Ask Queen Simone: Leave Your Mama At Home
Dear Queen Simone,
My friends and I have been planning a girls’ vacay to Puerto Rico for months. 2 weeks ago, one of my friends who does not know the two others on the trip called me to tell me she was also trying to plan a trip for her mom’s Bday sponsored by her dad. In jest, she said that she might have to go on ahead and combine both trips. We laughed and I never heard of it again. 2 days ago, i sent an email to the group attendees giving them the details of our all day excursion to the rain forest and hiking she responds with: This all sounds great. My mom may be down with the hiking but i am not sure about the kayaking. Upon further investigation i called her and she has booked her mom a stay and ticket at another hotel but appears to want her to join in on our activities. The other group participants are like heck naw and me myself is like how did a girls trip become bring your mama? How do i tell her that as one attendee put it “her mama is prohibited in participating in any group activity? Matter of fact I do not want to see the mama!”
This is an example of the real life version of the movie Mean Girls. Your friend’s mom comes across as the long-lost sister of Amy Pohler’s character in the movie, Mrs. George, who delusionally thinks, “I’m not like a regular mom, I’m a cool mom.” I can imagine the horror as your friend’s mom (aka Mrs. George) walks in saying “How are my best girlfriends?” Or worse, as you are getting her groove back with a young Taye Diggs type…then mom strolls in asking “Can I get you guys anything? Some snacks? A condom? Let me know!” My first reaction to this letter was very similar to the other group participants—as Whitney Houston would say “oh hell to the naw!”
Your friend is acting very Regina George-esque (aka the main Mean Girl) by inviting her mom (even at a different hotel) but assuming that she will participate in group activities. It was rude and inconsiderate of her to invite her mother without prior approval from the group. By not asking but informing everyone that her mom may not be amenable to the activities, she is in essence trying to bully the group into doing what she and her mom want to do.
Girls trips are amazing! And so are mother/daughter trips. But mixing the two without prior approval from all involved can be disastrous, uncomfortable, and creepy in a Mrs. George kind of way…
You and the other participants have every right to be upset. Having a mother around may feel more like a chaperone (no matter how “cool” she proclaims to be) and may put a damper on the girls’ trip. This particularly will get dicey with meals or outings where drinks are flowing (and the conversation gets looser).
It is imperative that you tell your friend how you and the others feel as soon as possible. Specifically, tell her that you did not think she was serious when she mentioned combining the girls trip with her mother’s birthday trip and that if she were serious, she should have mentioned this to all of the participants prior to making plans. Even if her mother is at a different hotel, by assuming she will participate in activities changes the dynamic of the trip and makes the others uncomfortable. The fact that she did not ask—but told you all that her mom may be okay with hiking but not kayaking says to me that she has already planned for her mother to be a full participant in the trip. In this situation, you must be up front with her that the others in the group feel uncomfortable with the last minute addition and would prefer for her mother to have a completely separate trip—specifically for all activities.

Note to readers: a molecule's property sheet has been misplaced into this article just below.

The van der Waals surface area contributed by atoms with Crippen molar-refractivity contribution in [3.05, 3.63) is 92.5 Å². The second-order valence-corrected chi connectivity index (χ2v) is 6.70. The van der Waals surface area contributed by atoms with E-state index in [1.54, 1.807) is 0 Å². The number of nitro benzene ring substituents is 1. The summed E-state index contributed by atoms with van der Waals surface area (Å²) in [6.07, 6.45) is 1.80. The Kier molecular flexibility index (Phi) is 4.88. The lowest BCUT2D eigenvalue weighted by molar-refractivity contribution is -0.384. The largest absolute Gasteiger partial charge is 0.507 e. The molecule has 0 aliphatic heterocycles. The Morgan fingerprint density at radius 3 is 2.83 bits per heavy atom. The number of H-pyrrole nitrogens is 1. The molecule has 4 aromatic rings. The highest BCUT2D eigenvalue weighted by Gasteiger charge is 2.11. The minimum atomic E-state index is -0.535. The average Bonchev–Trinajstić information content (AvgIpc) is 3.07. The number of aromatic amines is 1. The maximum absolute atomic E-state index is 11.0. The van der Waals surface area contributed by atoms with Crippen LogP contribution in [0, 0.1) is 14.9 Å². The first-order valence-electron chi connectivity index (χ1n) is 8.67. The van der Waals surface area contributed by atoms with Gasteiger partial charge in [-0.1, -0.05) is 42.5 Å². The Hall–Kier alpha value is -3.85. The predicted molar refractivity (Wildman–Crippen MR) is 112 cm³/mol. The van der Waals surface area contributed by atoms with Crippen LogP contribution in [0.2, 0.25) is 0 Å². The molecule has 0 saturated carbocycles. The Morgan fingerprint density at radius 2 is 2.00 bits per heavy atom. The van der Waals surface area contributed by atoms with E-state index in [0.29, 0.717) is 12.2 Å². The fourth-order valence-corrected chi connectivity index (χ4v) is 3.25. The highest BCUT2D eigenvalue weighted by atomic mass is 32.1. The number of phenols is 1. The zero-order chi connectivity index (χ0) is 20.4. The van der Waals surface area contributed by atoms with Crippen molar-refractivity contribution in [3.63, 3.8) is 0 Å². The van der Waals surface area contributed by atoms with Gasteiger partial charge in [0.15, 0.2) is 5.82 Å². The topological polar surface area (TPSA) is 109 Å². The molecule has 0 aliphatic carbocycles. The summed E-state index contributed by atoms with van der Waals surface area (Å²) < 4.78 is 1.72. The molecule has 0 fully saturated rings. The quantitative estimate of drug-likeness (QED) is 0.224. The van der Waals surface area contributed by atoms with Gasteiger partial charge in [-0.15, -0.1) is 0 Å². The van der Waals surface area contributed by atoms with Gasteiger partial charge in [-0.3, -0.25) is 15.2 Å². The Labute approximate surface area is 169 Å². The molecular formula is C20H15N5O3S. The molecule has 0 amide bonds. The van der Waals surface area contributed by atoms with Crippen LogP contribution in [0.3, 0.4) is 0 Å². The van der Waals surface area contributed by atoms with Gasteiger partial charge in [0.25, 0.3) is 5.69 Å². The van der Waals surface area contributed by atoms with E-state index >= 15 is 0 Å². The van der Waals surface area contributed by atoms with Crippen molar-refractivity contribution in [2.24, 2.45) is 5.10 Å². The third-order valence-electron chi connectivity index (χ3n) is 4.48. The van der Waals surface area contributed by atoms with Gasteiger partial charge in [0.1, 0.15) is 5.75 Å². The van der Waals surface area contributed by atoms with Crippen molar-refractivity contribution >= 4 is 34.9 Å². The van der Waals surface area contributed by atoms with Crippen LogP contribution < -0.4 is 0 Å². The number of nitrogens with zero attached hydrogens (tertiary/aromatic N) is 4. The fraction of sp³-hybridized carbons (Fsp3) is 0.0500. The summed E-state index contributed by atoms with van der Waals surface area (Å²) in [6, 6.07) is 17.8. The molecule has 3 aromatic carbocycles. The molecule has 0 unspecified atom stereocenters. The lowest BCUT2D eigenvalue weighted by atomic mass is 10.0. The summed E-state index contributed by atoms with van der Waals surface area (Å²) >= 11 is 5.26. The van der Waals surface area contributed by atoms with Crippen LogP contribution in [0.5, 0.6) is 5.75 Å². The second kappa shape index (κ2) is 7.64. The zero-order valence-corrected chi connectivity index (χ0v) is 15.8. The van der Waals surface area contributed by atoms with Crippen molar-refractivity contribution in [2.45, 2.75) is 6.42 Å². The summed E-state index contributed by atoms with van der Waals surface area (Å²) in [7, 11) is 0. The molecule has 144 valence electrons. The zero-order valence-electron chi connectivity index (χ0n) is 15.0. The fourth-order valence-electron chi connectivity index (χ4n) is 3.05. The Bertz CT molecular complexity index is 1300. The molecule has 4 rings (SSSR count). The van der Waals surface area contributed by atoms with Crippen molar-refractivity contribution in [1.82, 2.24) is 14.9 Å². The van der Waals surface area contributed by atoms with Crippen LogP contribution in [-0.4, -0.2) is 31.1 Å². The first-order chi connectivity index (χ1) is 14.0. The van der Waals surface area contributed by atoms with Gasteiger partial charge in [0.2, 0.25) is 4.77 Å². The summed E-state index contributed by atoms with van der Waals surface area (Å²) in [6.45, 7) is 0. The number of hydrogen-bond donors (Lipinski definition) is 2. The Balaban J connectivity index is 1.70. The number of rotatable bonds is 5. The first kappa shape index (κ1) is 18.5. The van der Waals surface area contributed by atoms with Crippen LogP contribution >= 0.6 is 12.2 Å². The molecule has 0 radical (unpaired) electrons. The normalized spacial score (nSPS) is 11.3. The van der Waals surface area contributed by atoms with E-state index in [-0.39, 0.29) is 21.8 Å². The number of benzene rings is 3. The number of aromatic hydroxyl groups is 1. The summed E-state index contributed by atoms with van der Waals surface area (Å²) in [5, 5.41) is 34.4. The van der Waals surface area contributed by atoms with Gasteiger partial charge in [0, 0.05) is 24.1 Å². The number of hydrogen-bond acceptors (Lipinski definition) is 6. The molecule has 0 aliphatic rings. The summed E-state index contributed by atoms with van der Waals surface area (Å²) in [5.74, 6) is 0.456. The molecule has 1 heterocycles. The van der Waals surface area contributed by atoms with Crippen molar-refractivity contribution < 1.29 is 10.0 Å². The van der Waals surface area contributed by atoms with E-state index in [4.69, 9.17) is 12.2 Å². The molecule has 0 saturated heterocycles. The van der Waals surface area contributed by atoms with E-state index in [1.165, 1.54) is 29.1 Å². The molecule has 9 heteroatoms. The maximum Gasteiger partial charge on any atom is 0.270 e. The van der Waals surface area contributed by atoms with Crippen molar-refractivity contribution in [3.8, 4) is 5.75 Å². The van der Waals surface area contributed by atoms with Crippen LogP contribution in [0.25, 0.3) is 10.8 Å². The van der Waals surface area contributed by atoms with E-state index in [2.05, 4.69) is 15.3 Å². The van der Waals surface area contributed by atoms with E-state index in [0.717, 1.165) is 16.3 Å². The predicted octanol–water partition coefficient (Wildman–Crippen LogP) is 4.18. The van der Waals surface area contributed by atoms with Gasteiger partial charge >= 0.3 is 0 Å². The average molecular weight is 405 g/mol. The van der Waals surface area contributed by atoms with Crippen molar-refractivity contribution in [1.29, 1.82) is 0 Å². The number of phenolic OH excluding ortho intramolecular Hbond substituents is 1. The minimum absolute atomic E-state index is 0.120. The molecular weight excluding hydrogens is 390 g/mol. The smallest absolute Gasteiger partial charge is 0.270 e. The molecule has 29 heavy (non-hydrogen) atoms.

However, you must be prepared for the fact that Regina George may be looking for a reason to get out of the girls trip. It seems unlikely that for her birthday, mom will want to eat alone, travel alone, or stay in her hotel room alone. If you tell her that mom is not welcome, it is very possible that Regina will opt to stay in her mom’s hotel room (for free), eat meals with her mom (for free), and take excursions with her mom (which I also assume will be part of the “sponsored” trip).
If Regina tries to bail, politely point out to her that since she was involved in planning Mrs. George’s birthday trip, she could have easily selected a different date or asked Mrs. George to invite her own girlfriends so that mom could have a trip outside of yours. If she decides to bail, make clear that you expect full payment for all shared costs—specifically hotel room and car rental. Explain that the costs were based on all participants—and for her to bail on shared expenses is not fair to the other participants.
If she agrees to keep her mom separate from the girls, then all is well for everyone. Regina can spend her trip how she’d like and does not have to spend every waking minute with the group. As long as she does not expect the group to accommodate her changes in plan (or alternative plans) then let her roam freely with mom. As a nice gesture, any of the other participants who WANT to can meet Regina and Mrs. George for lunch or breakfast—so that Regina will not feel completely dejected. But again, this is a compromise and nice gesture on your part—make clear that this is an OPTIONAL activity for those who do not want to be bothered.
Good luck and safe travels!